Mama Don't Allow
The song of the week is 'Mama Don't Allow' in the key of A.
The first two of the three recorded versions of Mama Don't Allow given below are very different from each other. The first, from Flatt and Scruggs, is a straightforward Bluegrass studio recording arrangement of the song, featuring only three lead instruments (banjo, fiddle, and dobro), while the second, from Doc Watson, has more of a jam feel to it, and, in addition to featuring traditional Bluegrass instruments (mandolin, banjo, guitar, etc.) it also includes and features some instruments that are not among the first instruments that usually come to mind when one thinks of Bluegrass (drums, piano).
Flatt & Scruggs - key of G
Doc Watson - key of A
Jason Homey & The Snake River Boys - key of A (starts at 12:09)
Jason Homey and the Snake River boys, IBA Open Mic, 10_22_19 - YouTube
Here are four jam videos I have made for Mama Don't Allow. I recommend playing along with the one listed first, in which I am on guitar playing the song in the key of A, and with the one listed third, in which I am on mandolin (also in the key of A).
Jason’s YouTube Links – Alphabetical Listing – Parisology (cyberplasm.com)
The chord progression for Mama Don't Allow is:
(Progression V2 on the Basic Chord Progressions handout.)
In the key of A: 1=A; 4=D; 5=E
In the key of G: 1=G; 4=C; 5=D.
This is a very useful progression to know by heart, for it is very common. It is the same progression that is used to play the well-known folk songs 'When The Saints Go Marching In', 'She'll Be Coming Round The Mountain', 'Froggy Went A Courting', and some versions of 'Red River Valley'. Three other songs that I believe are especially well worth familiarizing oneself with that also use the same progression are: 'The Crawdad Song' (a folk song adapted to Bluegrass that has tended to be popular at previous incarnations of Beginner jam in some of their phases), 'Will You Be Loving Another Man' (a classic Bluegrass song from Bill Monroe, very well-known in Bluegrass circles), the verses and breaks, but not the choruses, of 'Why Don't You Tell Me So' (a classic Bluegrass song from Flatt & Scruggs, also very well-known in Bluegrass circles).
I highly recommend making it a point to associate a particular song (or a small group of songs) with each progression on the basic chord progressions handout, that you are really familiar with whenever this is possible. Songs that you have known and, better yet, sung since childhood, and/or songs that were the first song example(s) of a particular progression that you learned to play on your instrument(s) tend to work best for this purpose.
For a progression on the chart that you do not yet have a direct useful point of reference for, you might find it helpful to think of the progression in terms of its relation to a progression that is similar to it that you are able to easily associate with a particular song or group of songs.
Use of Fill-ins in Backup Playing
While listening to the recordings provided here, observe that the instruments not only take turns doing breaks, as determined by the lyrics, but also take turns being featured as the dominant backup instrument behind the vocals. As soon as the name of the instrument is mentioned in the first line of the verse, this is an opportunity for that instrument to play a fill-in lick during the two measures of 'dead space' that occur in the vocal between the last syllable of the first line of the verse and the first syllable of the second line of the verse. Two measure length 'dead' spaces' occur also after the last syllable of the second line and after the last syllable of the fourth line; so, in each verse there are three different spots where the appropriate instrument can announce its presence by playing a fill-in lick in anticipation of its upcoming break.
In the recorded versions, most of the fill-in licks used are not among the simpler ones to learn to play. In addition to the melody sheets for Mama Don't Allow, I have included in the attachments examples of a round of backup for each of the five instruments (including bass) that are almost always present at the jams. These sheets give examples of more widely accessible fill-in licks for each of the instruments, and show where to put the fill-ins in the progression. In the measures that I have left blank on the sheets, just play what you usually play for backup. (There are two example sheets given for banjo, since, depending on what order in which one learns one's rolls, chord shapes, etc., some banjo players are likely to find the set of fill-ins on the first sheet considerably easier to play than the set of fill-ins on the second sheet, while other banjo players may find that nearly the exact opposite is the case for them.)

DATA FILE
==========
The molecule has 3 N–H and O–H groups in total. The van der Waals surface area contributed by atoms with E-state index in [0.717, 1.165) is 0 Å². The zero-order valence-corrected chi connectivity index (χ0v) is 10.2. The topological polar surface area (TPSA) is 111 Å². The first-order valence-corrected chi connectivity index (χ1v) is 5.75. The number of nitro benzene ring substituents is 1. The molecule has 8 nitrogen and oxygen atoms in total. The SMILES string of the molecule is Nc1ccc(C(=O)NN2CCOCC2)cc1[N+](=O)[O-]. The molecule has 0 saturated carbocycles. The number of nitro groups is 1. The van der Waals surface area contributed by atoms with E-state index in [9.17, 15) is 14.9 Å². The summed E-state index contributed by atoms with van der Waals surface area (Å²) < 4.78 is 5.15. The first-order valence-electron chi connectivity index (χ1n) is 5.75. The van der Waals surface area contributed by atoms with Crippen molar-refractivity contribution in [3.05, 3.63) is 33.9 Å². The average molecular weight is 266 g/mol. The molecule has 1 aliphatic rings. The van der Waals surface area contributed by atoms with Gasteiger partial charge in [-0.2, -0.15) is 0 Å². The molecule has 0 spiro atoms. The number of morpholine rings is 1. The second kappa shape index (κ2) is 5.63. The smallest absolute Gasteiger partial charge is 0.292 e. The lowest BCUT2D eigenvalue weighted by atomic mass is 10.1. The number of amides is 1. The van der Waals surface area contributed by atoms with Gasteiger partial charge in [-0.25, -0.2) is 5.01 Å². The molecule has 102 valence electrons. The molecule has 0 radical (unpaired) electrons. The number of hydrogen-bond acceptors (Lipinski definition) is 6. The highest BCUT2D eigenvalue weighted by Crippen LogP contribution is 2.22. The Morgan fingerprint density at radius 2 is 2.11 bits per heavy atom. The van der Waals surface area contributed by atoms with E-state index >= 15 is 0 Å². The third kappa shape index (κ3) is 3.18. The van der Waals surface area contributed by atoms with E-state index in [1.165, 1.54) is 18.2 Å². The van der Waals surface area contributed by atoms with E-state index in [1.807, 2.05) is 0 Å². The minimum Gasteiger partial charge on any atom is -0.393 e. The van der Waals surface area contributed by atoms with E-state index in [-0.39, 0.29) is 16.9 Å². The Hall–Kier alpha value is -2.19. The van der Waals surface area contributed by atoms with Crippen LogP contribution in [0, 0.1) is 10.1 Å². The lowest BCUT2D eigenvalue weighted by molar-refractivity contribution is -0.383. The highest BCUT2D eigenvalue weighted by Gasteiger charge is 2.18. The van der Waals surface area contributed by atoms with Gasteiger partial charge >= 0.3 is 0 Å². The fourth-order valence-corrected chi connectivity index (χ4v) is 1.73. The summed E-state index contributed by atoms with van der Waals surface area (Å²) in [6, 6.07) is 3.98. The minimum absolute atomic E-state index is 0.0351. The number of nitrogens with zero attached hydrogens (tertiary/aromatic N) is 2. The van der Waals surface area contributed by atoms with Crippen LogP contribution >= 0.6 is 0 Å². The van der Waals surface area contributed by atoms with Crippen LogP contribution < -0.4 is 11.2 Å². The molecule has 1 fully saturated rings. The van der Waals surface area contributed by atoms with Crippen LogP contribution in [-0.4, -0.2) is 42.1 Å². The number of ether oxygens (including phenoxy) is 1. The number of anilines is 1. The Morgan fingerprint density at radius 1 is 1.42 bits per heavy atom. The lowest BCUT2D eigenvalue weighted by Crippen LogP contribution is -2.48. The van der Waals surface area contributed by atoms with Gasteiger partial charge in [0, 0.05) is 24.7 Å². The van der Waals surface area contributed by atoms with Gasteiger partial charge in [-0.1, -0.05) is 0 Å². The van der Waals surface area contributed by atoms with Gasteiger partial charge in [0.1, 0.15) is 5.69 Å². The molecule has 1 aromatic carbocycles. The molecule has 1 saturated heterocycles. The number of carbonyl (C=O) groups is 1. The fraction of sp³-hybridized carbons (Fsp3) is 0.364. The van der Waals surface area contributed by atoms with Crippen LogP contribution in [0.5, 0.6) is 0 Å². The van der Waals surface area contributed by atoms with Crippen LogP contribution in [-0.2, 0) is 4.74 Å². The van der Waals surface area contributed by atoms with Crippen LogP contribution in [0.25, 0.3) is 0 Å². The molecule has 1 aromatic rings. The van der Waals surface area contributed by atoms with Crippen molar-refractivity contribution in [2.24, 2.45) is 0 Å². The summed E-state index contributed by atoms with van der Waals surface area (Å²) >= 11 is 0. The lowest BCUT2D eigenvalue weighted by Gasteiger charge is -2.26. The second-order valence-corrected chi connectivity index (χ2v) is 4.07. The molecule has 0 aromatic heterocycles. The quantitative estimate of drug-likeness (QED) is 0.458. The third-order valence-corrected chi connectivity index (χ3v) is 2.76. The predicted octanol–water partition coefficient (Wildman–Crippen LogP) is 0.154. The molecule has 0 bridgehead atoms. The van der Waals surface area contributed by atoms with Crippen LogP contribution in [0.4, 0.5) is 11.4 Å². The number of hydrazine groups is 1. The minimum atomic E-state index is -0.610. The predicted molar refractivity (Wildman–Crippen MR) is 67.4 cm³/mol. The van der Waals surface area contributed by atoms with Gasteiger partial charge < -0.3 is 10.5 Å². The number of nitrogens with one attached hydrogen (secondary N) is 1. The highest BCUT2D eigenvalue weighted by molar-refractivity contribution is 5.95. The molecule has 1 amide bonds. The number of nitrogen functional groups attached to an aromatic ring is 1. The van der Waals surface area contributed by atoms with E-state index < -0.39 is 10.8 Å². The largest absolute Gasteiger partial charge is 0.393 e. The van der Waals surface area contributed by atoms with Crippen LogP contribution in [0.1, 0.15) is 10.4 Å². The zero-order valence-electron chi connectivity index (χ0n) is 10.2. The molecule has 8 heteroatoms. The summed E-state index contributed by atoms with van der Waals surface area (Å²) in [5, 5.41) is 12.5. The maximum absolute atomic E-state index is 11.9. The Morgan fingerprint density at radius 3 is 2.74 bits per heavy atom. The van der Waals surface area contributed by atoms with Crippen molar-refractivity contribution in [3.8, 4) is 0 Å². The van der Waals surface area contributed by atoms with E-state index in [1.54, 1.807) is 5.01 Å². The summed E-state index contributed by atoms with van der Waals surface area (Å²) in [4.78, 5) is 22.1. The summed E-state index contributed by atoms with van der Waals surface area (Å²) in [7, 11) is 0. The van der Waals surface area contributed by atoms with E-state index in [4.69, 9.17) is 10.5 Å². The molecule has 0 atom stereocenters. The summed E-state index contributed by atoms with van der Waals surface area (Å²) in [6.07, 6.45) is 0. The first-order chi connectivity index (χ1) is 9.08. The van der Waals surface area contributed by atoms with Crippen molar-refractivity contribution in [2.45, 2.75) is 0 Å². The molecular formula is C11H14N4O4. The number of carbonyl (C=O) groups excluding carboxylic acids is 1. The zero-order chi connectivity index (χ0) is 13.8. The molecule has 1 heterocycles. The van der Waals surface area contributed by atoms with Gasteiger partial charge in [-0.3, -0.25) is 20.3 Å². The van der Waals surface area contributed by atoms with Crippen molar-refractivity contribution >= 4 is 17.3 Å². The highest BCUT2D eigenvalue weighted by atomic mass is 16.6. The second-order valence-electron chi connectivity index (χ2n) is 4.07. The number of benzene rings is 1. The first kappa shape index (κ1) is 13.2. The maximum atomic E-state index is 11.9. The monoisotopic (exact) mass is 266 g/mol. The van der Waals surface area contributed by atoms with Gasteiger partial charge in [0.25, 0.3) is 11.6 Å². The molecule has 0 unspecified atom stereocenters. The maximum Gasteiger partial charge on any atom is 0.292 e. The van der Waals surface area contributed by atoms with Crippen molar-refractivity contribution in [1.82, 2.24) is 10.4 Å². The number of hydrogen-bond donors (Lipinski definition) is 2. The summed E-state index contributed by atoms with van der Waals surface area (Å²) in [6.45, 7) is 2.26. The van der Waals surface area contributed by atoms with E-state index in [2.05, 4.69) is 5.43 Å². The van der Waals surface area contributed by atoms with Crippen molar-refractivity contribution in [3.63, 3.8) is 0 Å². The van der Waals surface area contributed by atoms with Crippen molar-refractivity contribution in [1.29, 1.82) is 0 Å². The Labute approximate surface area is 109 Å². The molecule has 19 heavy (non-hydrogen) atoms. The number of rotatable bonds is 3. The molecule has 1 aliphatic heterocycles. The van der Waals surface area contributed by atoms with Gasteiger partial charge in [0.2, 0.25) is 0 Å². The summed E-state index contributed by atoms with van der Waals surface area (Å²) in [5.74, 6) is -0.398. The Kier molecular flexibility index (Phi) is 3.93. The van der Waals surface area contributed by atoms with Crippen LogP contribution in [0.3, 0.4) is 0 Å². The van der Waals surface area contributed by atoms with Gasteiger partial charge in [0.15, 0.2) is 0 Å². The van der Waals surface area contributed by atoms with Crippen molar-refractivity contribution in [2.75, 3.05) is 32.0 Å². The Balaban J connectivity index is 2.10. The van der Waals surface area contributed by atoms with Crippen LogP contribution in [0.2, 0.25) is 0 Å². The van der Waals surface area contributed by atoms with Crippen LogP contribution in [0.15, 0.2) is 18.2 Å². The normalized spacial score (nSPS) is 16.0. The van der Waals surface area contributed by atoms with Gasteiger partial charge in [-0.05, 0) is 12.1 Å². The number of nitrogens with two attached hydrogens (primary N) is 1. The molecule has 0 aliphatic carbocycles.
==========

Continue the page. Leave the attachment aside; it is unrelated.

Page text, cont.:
On the backup sheets, notes in parentheses are not really part of the fill-in lick proper and may be omitted if they are inconvenient to get into from what you were doing immediately before the fill-in measure begins. For instance, if you are playing chop chords on the fiddle or mandolin right up to the point where the fill-in measure starts, you may wish to substitute a rest of equivalent time value in place of the note in parentheses that occurs at the beginning of the measure. In other cases, you may find yourself playing some other suitable note or notes in place of the ones in parentheses.
Bluegrass songs typically contain at least 2 'dead spaces' in each 16-measure-length verse and in each 16-measure-length chorus that are long enough for a fill-in lick to be used during them. Depending on whether there are pickup notes leading into the next line of the song, these 'dead spaces' will last anywhere from one measure to two measures. These are always opportunities for fill-in licks to be played by a lead instrument. On bluegrass recordings, you may notice that the lead instruments usually take turns being featured as the dominant backup instrument. This same thing occurs also at jams. Mama Don't Allow is a good song to use to start to get the hang of doing this, for the lyrics of song draw attention directly to the fact that that is what is going on in the backup, and so there need never be any doubt in this song as to which lead instrument should be featured at any given time.
Notice that during the final verse of Mama Don't Allow on the Doc Watson recording, several instruments play fill-in licks during the 'dead spaces' simultaneously. This is because the break that follows this verse is an 'everybody' break. For, in the final verse, Doc does not name an instrument. The same thing happens at the jams when, instead of naming an instrument in a verse, I sing "Mama don't 'low no bluegrass music 'round here."
As I sing it, the melody of Mama Don't Allow consists of 6 notes. In ascending order of pitch these are:
5 6 1 2 b3 3
Key of G: D E G A Bb B
Key of A: E F# A B C C#
Key of Bb: F G Bb C Db D
Key of B: F# G# B C# D D#
Key of C: G A C D Eb E
Key of D: A B D E F F#
Key of E: B C# E F# G G#
Key of F: C D F G Ab A